Four in a lift, facing the wall: Office etiquette in Covid-19 times

Some companies admit that productivity could take a hit in the initial weeks but they see the situation stabilising in the months ahead.
A buzzer to go off on a device the moment the person wearing it comes too close to a fellow worker is just one of the novelties that automotive major Daimler India plans to adopt as its employees trickle back to work after almost two months away.

 
Apps, thermal screeners, staggered lunch hours, home-cooked food and social-distancing markers are some of the changes that have greeted employees resuming work at companies across sectors and cities this week.

 
Some companies admit that productivity could take a hit in the initial weeks but they see the situation stabilising in the months ahead.

 
At consumer goods company Dabur, only 25-30 per cent of staff are coming to its corporate office in Ghaziabad. All in-house meetings within conference and board rooms have been barred and crowding at elevators, canteens and reception areas is not permitted.

“Attendance is based on the criticality of the function,” said Dabur CEO Mohit Malhotra. “Not all members of a team come to work every day. There is a rotation system.  Second, the ones who make it to work are expected to sit in their respective cabins. All meetings are held on calls in the office. Social distancing is maintained. Also, the canteen is now open through the day to allow people to have food at any time rather than having a fixed lunch hour.”

 
The flip side of this is that Malhotra has no idea who’s coming or leaving. As time goes by, he said Dabur is likely to fine-tune its new workspace model.

 
At Flipkart's sprawling campus in Bengaluru, a few hundred employees out of the 10,000-strong workforce have turned up to find that each of them has been assigned a chair with their workstation number on it to prevent the accidental exchange of chairs.

Staff are encouraged to keep all their belongings in the desk cabinet so that sanitisation of workstations can be done easily. At the campus, employees are encouraged to maintain social distancing in washrooms by using alternate stalls and washbasins with tick-marks on them. Feet-shaped stickers have been laid out on the floors of elevators which only four persons can use; each of them needs to face the walls to maintain social distancing.

Apart from this, thermal screening at Flipkart happens at all entry points. Corridors and walkways have been converted into one-way streets and pantries will continue to be stocked with snacks and beverages through the day to avoid crowding.

 
“We've placed high importance on the well-being of our employees, both physical and mental,” said Krishna Raghavan, chief people officer at Flipkart. “We are treating this move as a high-priority one and are taking a calibrated approach to resume work.”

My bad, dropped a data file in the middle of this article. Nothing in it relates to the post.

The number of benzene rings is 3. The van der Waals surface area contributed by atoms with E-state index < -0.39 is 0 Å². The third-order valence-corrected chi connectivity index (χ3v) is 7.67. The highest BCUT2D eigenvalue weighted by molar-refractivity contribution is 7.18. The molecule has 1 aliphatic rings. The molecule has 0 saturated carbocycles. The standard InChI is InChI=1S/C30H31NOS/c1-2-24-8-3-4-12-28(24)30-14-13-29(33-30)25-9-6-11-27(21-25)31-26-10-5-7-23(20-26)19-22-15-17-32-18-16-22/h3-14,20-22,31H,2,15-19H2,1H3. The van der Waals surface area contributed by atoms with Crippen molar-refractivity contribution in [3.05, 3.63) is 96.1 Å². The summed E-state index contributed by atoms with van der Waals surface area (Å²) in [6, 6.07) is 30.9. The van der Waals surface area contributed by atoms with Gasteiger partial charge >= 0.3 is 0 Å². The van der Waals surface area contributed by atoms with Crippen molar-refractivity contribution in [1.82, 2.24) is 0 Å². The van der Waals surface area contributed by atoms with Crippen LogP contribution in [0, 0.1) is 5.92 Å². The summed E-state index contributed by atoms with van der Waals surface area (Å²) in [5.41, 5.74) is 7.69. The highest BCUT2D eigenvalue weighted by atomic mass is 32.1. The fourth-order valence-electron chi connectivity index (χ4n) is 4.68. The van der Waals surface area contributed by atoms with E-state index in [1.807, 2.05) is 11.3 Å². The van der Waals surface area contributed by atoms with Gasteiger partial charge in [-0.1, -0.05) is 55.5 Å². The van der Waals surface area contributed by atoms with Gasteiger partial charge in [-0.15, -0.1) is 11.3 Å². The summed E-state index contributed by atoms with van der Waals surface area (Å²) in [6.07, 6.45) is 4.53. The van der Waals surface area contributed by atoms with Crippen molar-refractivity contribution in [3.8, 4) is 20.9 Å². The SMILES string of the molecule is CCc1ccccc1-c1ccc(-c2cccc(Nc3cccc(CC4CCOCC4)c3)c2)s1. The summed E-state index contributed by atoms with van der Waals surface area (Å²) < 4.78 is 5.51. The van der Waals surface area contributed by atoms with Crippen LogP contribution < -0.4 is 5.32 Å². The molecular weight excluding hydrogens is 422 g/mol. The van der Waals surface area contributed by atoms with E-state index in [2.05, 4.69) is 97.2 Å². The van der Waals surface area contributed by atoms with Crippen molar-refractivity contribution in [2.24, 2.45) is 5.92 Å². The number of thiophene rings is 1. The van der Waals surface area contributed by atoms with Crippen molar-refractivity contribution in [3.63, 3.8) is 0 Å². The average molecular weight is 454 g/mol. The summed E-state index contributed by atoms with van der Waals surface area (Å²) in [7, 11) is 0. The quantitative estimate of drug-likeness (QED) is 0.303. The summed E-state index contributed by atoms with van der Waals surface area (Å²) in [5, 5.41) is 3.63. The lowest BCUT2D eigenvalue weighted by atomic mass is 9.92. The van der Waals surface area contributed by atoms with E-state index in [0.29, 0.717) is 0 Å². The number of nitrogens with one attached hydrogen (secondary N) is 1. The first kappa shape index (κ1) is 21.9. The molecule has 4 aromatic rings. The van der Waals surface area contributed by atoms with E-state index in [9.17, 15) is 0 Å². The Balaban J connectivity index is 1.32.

While rival Amazon has a work-from-home policy till October 2, those choosing to come to work have to adhere to strict physical distancing, temperature checks and sanitisation, said Deepti Varma, director, HR, Amazon.

Sivaramakrishnan Ganapathi, MD, Gokaldas Exports, said his company has done away with its biometric attendance registry, replacing it with a manual attendance register.

 
“We are working on installing a QR code on the ID cards of employees so that registering attendance becomes contactless. Workstations are also being cleaned every few hours and half the chairs in the office area have been removed,” said Ganapathi.

 
At IndiGo, social distancing will be implemented both in staff shuttles and offices including encouraging staff to avoid the lifts and use the staircase instead.

 
Vistara has reorganised seating arrangements in the office. “Meeting rooms can be used up to 50 per cent occupancy. However, we are strongly encouraging use of digital conferencing facilities to minimise contact,” said Deepa Chadha, senior vice-president, HR & Corporate Affairs, Vistara.

Both Vistara and Indigo have made it mandatory for employees to install the Aarogya Setu app. Only those with a ‘safe’ or ‘low-risk’ status will be allowed entry to the office.

 
"Forty per cent of our workforce will have to work from home each day,” said Raj Raghavan, senior vice president, HR, IndiGo.
“The operations team who cannot work from home will work in shifts ensuring one-hour gaps between shifts. Staggered working hours will be introduced for essential non-operational teams.”

 
At Indigo’s offices, company mail and packages at the reception desks will be disinfected before distribution. Personal couriers will have to be received only by employees outside office premises.

 
Pharmaceutical companies who were operating with skeleton staff in the first three phases of the lockdown are now gearing up to welcome more people. Lupin, for instance, has doubled the medical and life insurance covers of its employees according to Yashwant Mahadik, chief human resources officer.

The drug major has also developed an internal healthcare declaration app which is tied to its attendance system to inform line managers and HR about the health of their teams.

 
Based on the details declared and internal feedback, the attendance system permits entry into the office. Lupin is also encouraging people to take personal transport as well as doubling the number of employee buses. Staff have been asked to bring their own food, for now.

 


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